|The best way to debug your servlets is to use SE 5.x AS (or higher) running with it's built-in webserver, running inside the IDE of your choice.
Here are some suggested steps to accomplish this:
- Download and install SE 5.x AS (or higher) and during the install select the option to have it run with it's built-in webserver.
- Make sure that you can get that running on its own properly by testing it to ensure that it can serve
your own servlets.
- Then study it's Start Script (StartServletExec.bat or StartServletExec.sh) and use what you see there regarding how it is started, together with the documentation for your IDE to configure your IDE to run the SE AS built-in server within the IDE's JVM.
- Once you have it running inside your IDE you can then set breakpoints in your servlet code, make requests from your browser, and then step through your servlet code.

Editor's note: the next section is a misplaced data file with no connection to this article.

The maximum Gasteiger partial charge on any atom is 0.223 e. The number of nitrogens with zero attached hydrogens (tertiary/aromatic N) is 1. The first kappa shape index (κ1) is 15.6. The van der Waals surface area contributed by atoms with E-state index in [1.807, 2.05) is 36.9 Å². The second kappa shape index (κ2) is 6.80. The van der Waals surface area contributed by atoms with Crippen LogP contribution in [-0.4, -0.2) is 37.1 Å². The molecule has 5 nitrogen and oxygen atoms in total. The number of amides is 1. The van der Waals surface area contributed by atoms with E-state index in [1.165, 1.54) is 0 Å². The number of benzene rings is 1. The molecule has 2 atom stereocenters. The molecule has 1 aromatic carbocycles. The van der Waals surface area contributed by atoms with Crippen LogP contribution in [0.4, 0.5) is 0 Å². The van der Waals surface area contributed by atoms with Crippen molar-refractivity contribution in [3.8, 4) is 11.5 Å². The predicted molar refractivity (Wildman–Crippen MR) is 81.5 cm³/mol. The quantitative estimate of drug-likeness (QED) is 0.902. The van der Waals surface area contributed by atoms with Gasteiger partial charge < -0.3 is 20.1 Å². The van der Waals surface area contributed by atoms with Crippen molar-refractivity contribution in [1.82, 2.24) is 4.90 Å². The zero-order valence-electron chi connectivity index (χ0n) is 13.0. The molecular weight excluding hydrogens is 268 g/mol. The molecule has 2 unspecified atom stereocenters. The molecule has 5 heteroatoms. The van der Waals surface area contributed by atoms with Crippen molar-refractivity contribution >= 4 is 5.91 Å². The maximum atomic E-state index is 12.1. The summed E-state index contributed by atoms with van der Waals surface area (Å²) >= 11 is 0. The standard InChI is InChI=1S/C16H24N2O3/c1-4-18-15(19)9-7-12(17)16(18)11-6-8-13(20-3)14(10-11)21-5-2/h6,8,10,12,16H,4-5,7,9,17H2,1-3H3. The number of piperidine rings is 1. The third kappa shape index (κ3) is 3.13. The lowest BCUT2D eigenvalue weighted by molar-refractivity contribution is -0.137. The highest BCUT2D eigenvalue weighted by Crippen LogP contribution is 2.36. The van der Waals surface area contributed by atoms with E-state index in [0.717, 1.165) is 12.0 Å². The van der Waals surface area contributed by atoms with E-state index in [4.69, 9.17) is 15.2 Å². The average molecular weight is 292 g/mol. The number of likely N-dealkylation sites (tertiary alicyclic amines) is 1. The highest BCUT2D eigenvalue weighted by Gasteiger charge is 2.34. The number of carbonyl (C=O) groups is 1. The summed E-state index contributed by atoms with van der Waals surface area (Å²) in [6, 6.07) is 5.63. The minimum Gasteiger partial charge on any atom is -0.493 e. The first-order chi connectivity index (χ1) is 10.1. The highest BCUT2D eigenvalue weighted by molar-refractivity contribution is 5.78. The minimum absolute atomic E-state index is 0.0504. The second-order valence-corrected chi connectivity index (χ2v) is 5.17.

- To stop debugging, you may either tell eclipse to "stop debugging" or you may run StopServletExec directly in order to send a stop message to the SE AS built-in webserver that's running inside your IDE so that it will shutdown gracefully.
An SE AS instance that runs behind a commercial-grade webserver such as IIS, Apache, or SJSWS may also be run inside your IDE. It does not have to be an SE AS instance that runs behind SE's built-in webserver. Some useful information about doing that inside the Eclipse IDE is given here
The ServletExec Debugger [SED] was a free, separate product that used to be used for this, but now SE AS (5.x or higher) with it's built-in webserver is what we recommend. SED has been discontinued.
If you still require SED, then SED 4.2 can be obtained from our FTP server.